Tuesday, August 28, 2012

New article of the Larin’s together with IFP Energies nouvelles:

Chemical differentiation of planets: a core issue

In this article we demonstrate the physical meaning of the distribution of chemical elements on Earth surface as a function of their first ionization potentials. Accordingly, we show that the reported surface chemical composition of the different planets gathered by different space missions on Venus, Moon and Mars, as well as the chemical composition of chondrites from the asteroid belt are dependent to their distance to central star, the Sun (see Figure 3 in the article). The general tendency lies in the fact that the farther a body is located from the Sun, the smaller amount of easy ionized elements it contains and, vice versa, the closer this body is to the sun, the higher is the amount of such elements in it. This dependency, which is observed on factual data, strongly supports the idea that at the initial stage of formation, the Solar system material was - at least partially- in the state of an ionized gas. This article confirms and supplements the study of Vladimir Larin that is outlined in his book “Hydridic Earth

Knowing the rules of elements distribution in the Solar system, we calculated the original content of elements in the zone of the Earth formation. Accordingly, the Earth at the time of its formation contained up to 18 weight percent of hydrogen. Of course, the main mass of the hydrogen escaped, we have calculated that about one-fifth of the mass may still reside in inner Earth, combined into hydrides of other elements. This hydrogen, is according to our view slowly seeping from the Earth core in different places of our planet, as we are observing in our expeditions http://hydrogen-future.com/en/page-id-18.html
Very modest analysis shows that even 1% of initial natural hydrogen will be enough for humanity for billion years to meet our energy needs in current consumption rate. And such resource will be more ecological than the use of hydrocarbons. This study shows that hydrogen economy is our real future.
Before publication on the arXiv site, this article was submitted to journals with the highest impact factors. And, as too many papers, it does not pass the editorial board: “...although this work is interesting, it does not have the broad appeal needed for the audience of XXX ” is the shared editor answer… We would have preferred something like: “...although this work is interesting, it does not fit the prevalent theories…”.
Yes, we do know that our analysis of data, published on this site http://arxiv.org/abs/1208.2909, challenges the mainstream notions about the formation of the Solar system, and we hope we will be more successful in publishing in more specialized journals to open a scientific dialog on the subject that we imagine will be fascinating.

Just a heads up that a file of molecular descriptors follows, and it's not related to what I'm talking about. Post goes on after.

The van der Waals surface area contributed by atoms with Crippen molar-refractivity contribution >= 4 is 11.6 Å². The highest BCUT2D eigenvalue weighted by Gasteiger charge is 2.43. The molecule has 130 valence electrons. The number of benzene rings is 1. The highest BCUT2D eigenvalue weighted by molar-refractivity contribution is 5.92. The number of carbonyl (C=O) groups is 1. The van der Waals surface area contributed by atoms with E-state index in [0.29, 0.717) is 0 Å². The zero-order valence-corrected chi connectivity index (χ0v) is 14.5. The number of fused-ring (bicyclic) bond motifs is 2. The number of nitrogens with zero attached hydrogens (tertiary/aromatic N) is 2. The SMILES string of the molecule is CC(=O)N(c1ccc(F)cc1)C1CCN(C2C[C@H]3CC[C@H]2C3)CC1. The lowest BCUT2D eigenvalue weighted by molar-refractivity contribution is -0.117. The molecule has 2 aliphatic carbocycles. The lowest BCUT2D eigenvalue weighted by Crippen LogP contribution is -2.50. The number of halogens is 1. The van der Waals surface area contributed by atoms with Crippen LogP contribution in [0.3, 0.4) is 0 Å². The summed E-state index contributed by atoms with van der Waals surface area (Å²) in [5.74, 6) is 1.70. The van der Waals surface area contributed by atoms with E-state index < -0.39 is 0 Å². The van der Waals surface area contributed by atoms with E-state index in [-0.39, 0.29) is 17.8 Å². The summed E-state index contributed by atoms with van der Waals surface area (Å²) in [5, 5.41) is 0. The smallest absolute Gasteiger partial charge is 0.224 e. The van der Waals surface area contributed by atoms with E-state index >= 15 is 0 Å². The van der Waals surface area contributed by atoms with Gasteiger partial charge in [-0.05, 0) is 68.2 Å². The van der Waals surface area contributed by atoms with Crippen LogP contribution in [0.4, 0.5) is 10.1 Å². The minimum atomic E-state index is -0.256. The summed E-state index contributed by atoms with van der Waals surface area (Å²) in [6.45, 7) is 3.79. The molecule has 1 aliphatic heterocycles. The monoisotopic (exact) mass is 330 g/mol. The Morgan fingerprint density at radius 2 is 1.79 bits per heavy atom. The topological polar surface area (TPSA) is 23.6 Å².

Famous physicist Louis de Broglie (founder of the quantum mechanics) said: “History shows that science progress was constantly fettered by tyrannical influence of certain concepts, when they began to be regarded as a dogma. For this reason, periodically the statements that were accepted without discussions must fall under deep study

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I started my career in 1979 as an IBM/370 system engineer. In 1986 I got my PhD. in Robotics at St. Petersburg Technical University (Russia) and then worked as a professor teaching there CAD/CAM, Robotics and Computer Science for about 12 years. I published 30 papers and made several presentations for international conferences related to the Robotics, Artificial Intelligent and Computer fields. In 1999 I moved to the US and worked at Capital One bank in Richmond as a Capacity Planner. My first CMG paper was written and presented in 2001. The next one, "Global and Application Level Exception Detection System Based on MASF Technique," won a Best Paper award at CMG 2002 and was presented again at UKCMG 2003 in Oxford, England. My CMG 2004 paper about applying MASF technique to mainframe performance data was republished in the IBM z/Series Expo. I also presented my papers in Central Europe CMG conference and in numerous US regional meetings. I continue to enhance my exception detection methodologies. After working more than 2 years as the Capacity Management team lead for IBM, I had worked for SunTrust Bank for 3 years and then got back to IBM holding for 2+ years  Sr. IT Architect position. Currently I work for Capital One bank as IT Manager for IT Capacity Management group. In 2015 I have been elected to the CMG (http://www.cmg.org) board of directors,

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